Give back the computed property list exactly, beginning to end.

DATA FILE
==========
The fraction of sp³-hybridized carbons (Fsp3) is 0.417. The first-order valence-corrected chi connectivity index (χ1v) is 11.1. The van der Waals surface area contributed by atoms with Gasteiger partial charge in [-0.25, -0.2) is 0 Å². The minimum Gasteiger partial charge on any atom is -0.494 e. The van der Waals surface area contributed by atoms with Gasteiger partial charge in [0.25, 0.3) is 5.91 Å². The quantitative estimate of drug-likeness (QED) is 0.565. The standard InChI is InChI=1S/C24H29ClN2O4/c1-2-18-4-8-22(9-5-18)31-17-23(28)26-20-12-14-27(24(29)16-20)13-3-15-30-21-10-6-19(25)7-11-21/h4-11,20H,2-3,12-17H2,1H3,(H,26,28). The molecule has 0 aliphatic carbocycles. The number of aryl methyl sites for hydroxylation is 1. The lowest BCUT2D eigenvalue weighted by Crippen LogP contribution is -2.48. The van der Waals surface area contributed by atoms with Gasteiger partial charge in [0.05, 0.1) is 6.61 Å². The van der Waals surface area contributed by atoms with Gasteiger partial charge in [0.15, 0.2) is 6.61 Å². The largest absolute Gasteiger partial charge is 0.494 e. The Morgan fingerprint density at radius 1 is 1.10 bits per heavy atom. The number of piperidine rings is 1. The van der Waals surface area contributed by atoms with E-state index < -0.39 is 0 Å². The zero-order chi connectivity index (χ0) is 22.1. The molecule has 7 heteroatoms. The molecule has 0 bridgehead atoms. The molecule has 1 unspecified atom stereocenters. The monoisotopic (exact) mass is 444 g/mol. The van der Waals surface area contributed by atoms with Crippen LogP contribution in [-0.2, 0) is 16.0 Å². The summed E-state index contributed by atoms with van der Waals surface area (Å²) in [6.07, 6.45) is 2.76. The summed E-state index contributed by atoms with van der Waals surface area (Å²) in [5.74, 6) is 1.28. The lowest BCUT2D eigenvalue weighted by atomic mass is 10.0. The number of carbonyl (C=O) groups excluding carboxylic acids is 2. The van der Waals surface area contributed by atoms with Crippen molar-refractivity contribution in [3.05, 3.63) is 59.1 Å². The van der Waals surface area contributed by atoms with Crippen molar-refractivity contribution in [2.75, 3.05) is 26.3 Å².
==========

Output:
The fraction of sp³-hybridized carbons (Fsp3) is 0.417. The first-order valence-corrected chi connectivity index (χ1v) is 11.1. The van der Waals surface area contributed by atoms with Gasteiger partial charge in [-0.25, -0.2) is 0 Å². The minimum Gasteiger partial charge on any atom is -0.494 e. The van der Waals surface area contributed by atoms with Gasteiger partial charge in [0.25, 0.3) is 5.91 Å². The quantitative estimate of drug-likeness (QED) is 0.565. The standard InChI is InChI=1S/C24H29ClN2O4/c1-2-18-4-8-22(9-5-18)31-17-23(28)26-20-12-14-27(24(29)16-20)13-3-15-30-21-10-6-19(25)7-11-21/h4-11,20H,2-3,12-17H2,1H3,(H,26,28). The molecule has 0 aliphatic carbocycles. The number of aryl methyl sites for hydroxylation is 1. The lowest BCUT2D eigenvalue weighted by Crippen LogP contribution is -2.48. The van der Waals surface area contributed by atoms with Gasteiger partial charge in [0.05, 0.1) is 6.61 Å². The van der Waals surface area contributed by atoms with Gasteiger partial charge in [0.15, 0.2) is 6.61 Å². The largest absolute Gasteiger partial charge is 0.494 e. The Morgan fingerprint density at radius 1 is 1.10 bits per heavy atom. The number of piperidine rings is 1. The van der Waals surface area contributed by atoms with E-state index < -0.39 is 0 Å². The zero-order chi connectivity index (χ0) is 22.1. The molecule has 7 heteroatoms. The molecule has 0 bridgehead atoms. The molecule has 1 unspecified atom stereocenters. The monoisotopic (exact) mass is 444 g/mol. The van der Waals surface area contributed by atoms with Crippen LogP contribution in [-0.2, 0) is 16.0 Å². The summed E-state index contributed by atoms with van der Waals surface area (Å²) in [6.07, 6.45) is 2.76. The summed E-state index contributed by atoms with van der Waals surface area (Å²) in [5.74, 6) is 1.28. The lowest BCUT2D eigenvalue weighted by atomic mass is 10.0. The number of carbonyl (C=O) groups excluding carboxylic acids is 2. The van der Waals surface area contributed by atoms with Crippen molar-refractivity contribution in [3.05, 3.63) is 59.1 Å². The van der Waals surface area contributed by atoms with Crippen molar-refractivity contribution in [2.75, 3.05) is 26.3 Å².